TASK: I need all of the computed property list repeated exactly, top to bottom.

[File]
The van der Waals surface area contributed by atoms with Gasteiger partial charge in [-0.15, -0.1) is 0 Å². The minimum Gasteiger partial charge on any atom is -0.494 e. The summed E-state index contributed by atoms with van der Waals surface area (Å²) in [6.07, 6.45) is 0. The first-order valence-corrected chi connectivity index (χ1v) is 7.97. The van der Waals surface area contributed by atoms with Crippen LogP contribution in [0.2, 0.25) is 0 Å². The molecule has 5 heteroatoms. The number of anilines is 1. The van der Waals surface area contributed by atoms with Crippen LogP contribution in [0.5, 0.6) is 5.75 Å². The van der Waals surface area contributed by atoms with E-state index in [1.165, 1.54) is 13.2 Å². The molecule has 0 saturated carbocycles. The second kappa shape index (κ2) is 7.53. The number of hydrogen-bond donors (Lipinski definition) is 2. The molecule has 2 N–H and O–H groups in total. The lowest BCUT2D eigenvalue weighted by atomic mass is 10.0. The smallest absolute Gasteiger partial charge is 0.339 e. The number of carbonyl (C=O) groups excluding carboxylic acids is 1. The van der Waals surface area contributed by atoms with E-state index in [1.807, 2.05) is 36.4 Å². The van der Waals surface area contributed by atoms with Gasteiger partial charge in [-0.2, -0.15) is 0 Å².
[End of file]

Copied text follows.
The van der Waals surface area contributed by atoms with Gasteiger partial charge in [-0.15, -0.1) is 0 Å². The minimum Gasteiger partial charge on any atom is -0.494 e. The summed E-state index contributed by atoms with van der Waals surface area (Å²) in [6.07, 6.45) is 0. The first-order valence-corrected chi connectivity index (χ1v) is 7.97. The van der Waals surface area contributed by atoms with Crippen LogP contribution in [0.2, 0.25) is 0 Å². The molecule has 5 heteroatoms. The number of anilines is 1. The van der Waals surface area contributed by atoms with Crippen LogP contribution in [0.5, 0.6) is 5.75 Å². The van der Waals surface area contributed by atoms with E-state index in [1.165, 1.54) is 13.2 Å². The molecule has 0 saturated carbocycles. The second kappa shape index (κ2) is 7.53. The number of hydrogen-bond donors (Lipinski definition) is 2. The molecule has 2 N–H and O–H groups in total. The lowest BCUT2D eigenvalue weighted by atomic mass is 10.0. The smallest absolute Gasteiger partial charge is 0.339 e. The number of carbonyl (C=O) groups excluding carboxylic acids is 1. The van der Waals surface area contributed by atoms with E-state index in [1.807, 2.05) is 36.4 Å². The van der Waals surface area contributed by atoms with Gasteiger partial charge in [-0.2, -0.15) is 0 Å².